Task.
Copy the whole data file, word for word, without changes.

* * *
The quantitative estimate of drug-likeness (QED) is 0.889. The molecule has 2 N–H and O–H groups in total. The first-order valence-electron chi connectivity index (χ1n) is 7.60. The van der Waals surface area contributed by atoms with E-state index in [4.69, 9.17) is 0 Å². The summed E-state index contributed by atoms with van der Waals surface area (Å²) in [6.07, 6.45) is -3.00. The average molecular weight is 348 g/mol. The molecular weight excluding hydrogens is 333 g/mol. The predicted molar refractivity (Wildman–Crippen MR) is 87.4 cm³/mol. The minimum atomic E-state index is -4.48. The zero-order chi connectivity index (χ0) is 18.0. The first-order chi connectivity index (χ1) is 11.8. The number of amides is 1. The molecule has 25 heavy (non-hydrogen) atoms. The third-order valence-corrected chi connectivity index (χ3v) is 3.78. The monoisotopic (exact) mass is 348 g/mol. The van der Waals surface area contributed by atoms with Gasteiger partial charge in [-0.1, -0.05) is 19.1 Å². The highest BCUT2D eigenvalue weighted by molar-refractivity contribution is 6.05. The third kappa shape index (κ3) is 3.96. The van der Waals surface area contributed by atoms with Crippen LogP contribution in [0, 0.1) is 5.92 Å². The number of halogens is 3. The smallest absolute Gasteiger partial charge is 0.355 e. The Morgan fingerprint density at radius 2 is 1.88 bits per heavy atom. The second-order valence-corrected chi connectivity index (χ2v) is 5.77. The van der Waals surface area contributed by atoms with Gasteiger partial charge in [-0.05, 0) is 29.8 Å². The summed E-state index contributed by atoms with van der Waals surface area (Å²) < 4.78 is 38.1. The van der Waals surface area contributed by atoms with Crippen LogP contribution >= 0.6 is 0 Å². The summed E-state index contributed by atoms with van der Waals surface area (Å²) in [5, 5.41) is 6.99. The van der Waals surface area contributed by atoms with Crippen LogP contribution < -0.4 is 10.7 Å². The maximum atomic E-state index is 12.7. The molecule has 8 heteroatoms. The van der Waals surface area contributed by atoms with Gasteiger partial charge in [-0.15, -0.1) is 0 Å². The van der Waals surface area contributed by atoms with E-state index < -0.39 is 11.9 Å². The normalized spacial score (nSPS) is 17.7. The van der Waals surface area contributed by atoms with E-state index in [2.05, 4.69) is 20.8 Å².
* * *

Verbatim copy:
The quantitative estimate of drug-likeness (QED) is 0.889. The molecule has 2 N–H and O–H groups in total. The first-order valence-electron chi connectivity index (χ1n) is 7.60. The van der Waals surface area contributed by atoms with E-state index in [4.69, 9.17) is 0 Å². The summed E-state index contributed by atoms with van der Waals surface area (Å²) in [6.07, 6.45) is -3.00. The average molecular weight is 348 g/mol. The molecular weight excluding hydrogens is 333 g/mol. The predicted molar refractivity (Wildman–Crippen MR) is 87.4 cm³/mol. The minimum atomic E-state index is -4.48. The zero-order chi connectivity index (χ0) is 18.0. The first-order chi connectivity index (χ1) is 11.8. The number of amides is 1. The molecule has 25 heavy (non-hydrogen) atoms. The third-order valence-corrected chi connectivity index (χ3v) is 3.78. The monoisotopic (exact) mass is 348 g/mol. The van der Waals surface area contributed by atoms with Gasteiger partial charge in [-0.1, -0.05) is 19.1 Å². The highest BCUT2D eigenvalue weighted by molar-refractivity contribution is 6.05. The third kappa shape index (κ3) is 3.96. The van der Waals surface area contributed by atoms with Crippen LogP contribution in [0, 0.1) is 5.92 Å². The number of halogens is 3. The smallest absolute Gasteiger partial charge is 0.355 e. The Morgan fingerprint density at radius 2 is 1.88 bits per heavy atom. The second-order valence-corrected chi connectivity index (χ2v) is 5.77. The van der Waals surface area contributed by atoms with Gasteiger partial charge in [-0.05, 0) is 29.8 Å². The summed E-state index contributed by atoms with van der Waals surface area (Å²) < 4.78 is 38.1. The van der Waals surface area contributed by atoms with Crippen LogP contribution >= 0.6 is 0 Å². The summed E-state index contributed by atoms with van der Waals surface area (Å²) in [5, 5.41) is 6.99. The van der Waals surface area contributed by atoms with Crippen LogP contribution < -0.4 is 10.7 Å². The maximum atomic E-state index is 12.7. The molecule has 8 heteroatoms. The van der Waals surface area contributed by atoms with Gasteiger partial charge in [-0.15, -0.1) is 0 Å². The van der Waals surface area contributed by atoms with E-state index < -0.39 is 11.9 Å². The normalized spacial score (nSPS) is 17.7. The van der Waals surface area contributed by atoms with E-state index in [2.05, 4.69) is 20.8 Å².